Do not even think about trying to do this on your own. Business development is a team sport. Volunteer to be involved. Just as in football, players who are great at providing assists are prized almost as much as strikers. Supporting a team effort successfully is one of the best confidence boosters there is. It provides the chance to observe and learn, and the colleagues you help will want to help you in return. Seek out people who are willing to mentor you and share their wisdom. Not all will (see above, under “one-eyed megalomaniacs”), but they will be there.

Structure & Direction: The Antidotes to Fear

“I have a plan, Baldrick: a plan so cunning it could have been devised by a fox who used to be a Professor of Cunning at Oxford University”. Thus spake Lord Edmund Blackadder. Much good his plans did him. But success is rarely achieved without them. One of the biggest problems in rainmaking is knowing where to start. The market looks huge and amorphous. Where to find the needles in the haystacks?

As the Cheshire Cat said in Alice in Wonderland, “If you don’t know where you’re going, any road will get you there.” 

Finding our direction begins by asking a few basic questions: What markets do I want to be in? Within those markets, who are my ideal clients? How can I stand out from the competition? Bear in mind that the answer to this last question will almost always be more closely related more to the quality of service you give – responsiveness, accessibility, clarity of expression, sector knowledge, connectedness – and your personal likeability, rather than knowledge of the black letter law.

Set up a Plan

Once you have decided, draw up a thoughtful set of objectives, and activities to support them. If you are typical, you will be juggling development activity with the demands of a heavy work schedule, so be forensic about what you’re going to do. As to choosing targets, when I was in practice, I had a crude, but effective formula, which involved asking two questions: On a scale of 1-10, what were the chances of landing this client, and if I succeeded, what was the likely value of the work? The answer would provide a league table of realistic targets worth pursuing. Never forget that there may be more to gain from concentrating on doing more and different work for existing clients, than gunning for new ones. Do colleagues have clients you could serve too, but who currently go elsewhere? Can they get you in the room with them?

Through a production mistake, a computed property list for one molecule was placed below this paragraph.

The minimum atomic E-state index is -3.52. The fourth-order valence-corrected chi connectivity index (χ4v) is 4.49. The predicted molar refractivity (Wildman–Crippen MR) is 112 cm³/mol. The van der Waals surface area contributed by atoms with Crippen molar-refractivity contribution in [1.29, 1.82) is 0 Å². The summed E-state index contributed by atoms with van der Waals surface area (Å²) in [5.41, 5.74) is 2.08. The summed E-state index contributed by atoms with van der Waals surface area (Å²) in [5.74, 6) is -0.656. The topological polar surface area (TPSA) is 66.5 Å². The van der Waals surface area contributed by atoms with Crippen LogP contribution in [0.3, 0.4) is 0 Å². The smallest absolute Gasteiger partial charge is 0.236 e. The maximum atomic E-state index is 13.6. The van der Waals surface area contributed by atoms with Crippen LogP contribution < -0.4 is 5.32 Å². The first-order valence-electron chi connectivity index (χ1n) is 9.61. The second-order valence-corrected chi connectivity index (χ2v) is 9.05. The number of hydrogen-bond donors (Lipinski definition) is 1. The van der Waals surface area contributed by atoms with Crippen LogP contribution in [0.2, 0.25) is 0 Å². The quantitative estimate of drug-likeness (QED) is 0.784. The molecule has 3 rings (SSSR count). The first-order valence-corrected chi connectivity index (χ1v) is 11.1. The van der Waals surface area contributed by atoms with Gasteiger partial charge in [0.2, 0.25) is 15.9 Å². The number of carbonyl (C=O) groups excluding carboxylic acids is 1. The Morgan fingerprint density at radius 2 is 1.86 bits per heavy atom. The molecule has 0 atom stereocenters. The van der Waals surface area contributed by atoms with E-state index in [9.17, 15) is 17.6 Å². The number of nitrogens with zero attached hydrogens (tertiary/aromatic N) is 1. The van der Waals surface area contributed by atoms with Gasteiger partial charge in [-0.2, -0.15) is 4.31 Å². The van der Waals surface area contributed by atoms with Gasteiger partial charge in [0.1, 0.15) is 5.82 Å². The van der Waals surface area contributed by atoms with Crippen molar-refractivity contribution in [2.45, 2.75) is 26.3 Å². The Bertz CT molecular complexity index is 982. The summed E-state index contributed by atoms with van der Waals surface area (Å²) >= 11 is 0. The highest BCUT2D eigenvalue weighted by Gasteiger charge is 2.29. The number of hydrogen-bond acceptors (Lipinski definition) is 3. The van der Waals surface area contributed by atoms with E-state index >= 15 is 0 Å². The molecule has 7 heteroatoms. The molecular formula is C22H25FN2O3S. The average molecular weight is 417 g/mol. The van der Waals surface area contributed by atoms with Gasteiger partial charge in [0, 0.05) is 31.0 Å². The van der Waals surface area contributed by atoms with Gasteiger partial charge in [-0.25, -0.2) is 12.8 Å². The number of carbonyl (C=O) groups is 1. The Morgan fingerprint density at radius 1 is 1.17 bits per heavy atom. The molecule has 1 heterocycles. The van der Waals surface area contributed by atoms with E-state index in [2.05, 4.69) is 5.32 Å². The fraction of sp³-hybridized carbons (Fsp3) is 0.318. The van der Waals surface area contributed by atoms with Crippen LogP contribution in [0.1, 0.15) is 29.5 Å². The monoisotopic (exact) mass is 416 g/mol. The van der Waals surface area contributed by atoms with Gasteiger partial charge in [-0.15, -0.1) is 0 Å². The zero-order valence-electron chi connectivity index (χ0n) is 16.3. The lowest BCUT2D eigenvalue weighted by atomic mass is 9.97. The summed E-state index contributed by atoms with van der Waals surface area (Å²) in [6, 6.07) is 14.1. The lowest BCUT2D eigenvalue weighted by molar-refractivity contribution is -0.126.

Sell the benefits and only later support them with evidence

As to activity, there is no magic formula. The golden rule is to put yourself in the client’s shoes and ask, “If I were them, what would be most likely to appeal?” What are their needs? Why am I the answer? Your activity may involve events, advertising, PR, entertaining and all the rest. But sometimes simple and direct is best. The largest contract my firm ever won, worth many millions, came from a brief letter I wrote to a bank executive saying, “We’ve never met, but here is an idea you may be interested in that I believe will give you an edge on your competitors if you implement it. Can you spare me an hour?”


This is a process of constant trial and error. Be clear about how you will measure success, and willing to adapt. But do not forget the “everything takes twice as long as you expect”. rule. Many a marketing effort has perished because it was given up on too soon.

Finally, practise, practise, practise. It’s the only route to the deep expertise which creates confidence. Practising means you will fall sometimes. But never forget that if your amazing proposal is turned down, nobody dies. Time to reflect, learn, and move on, confidently, to higher ground.


This article was first published here


Stephen was the founder and senior partner of a multi-award winning law firm that became a UK leader in its sectors. Today, he works as a consultant and non-exec with leading law firms throughout the UK and Ireland. You can read testimonials here:

If you would like to link with him, you’ll be very welcome:

Stephen writes regularly on law firm strategy, business development, performance and culture. You can access his article here: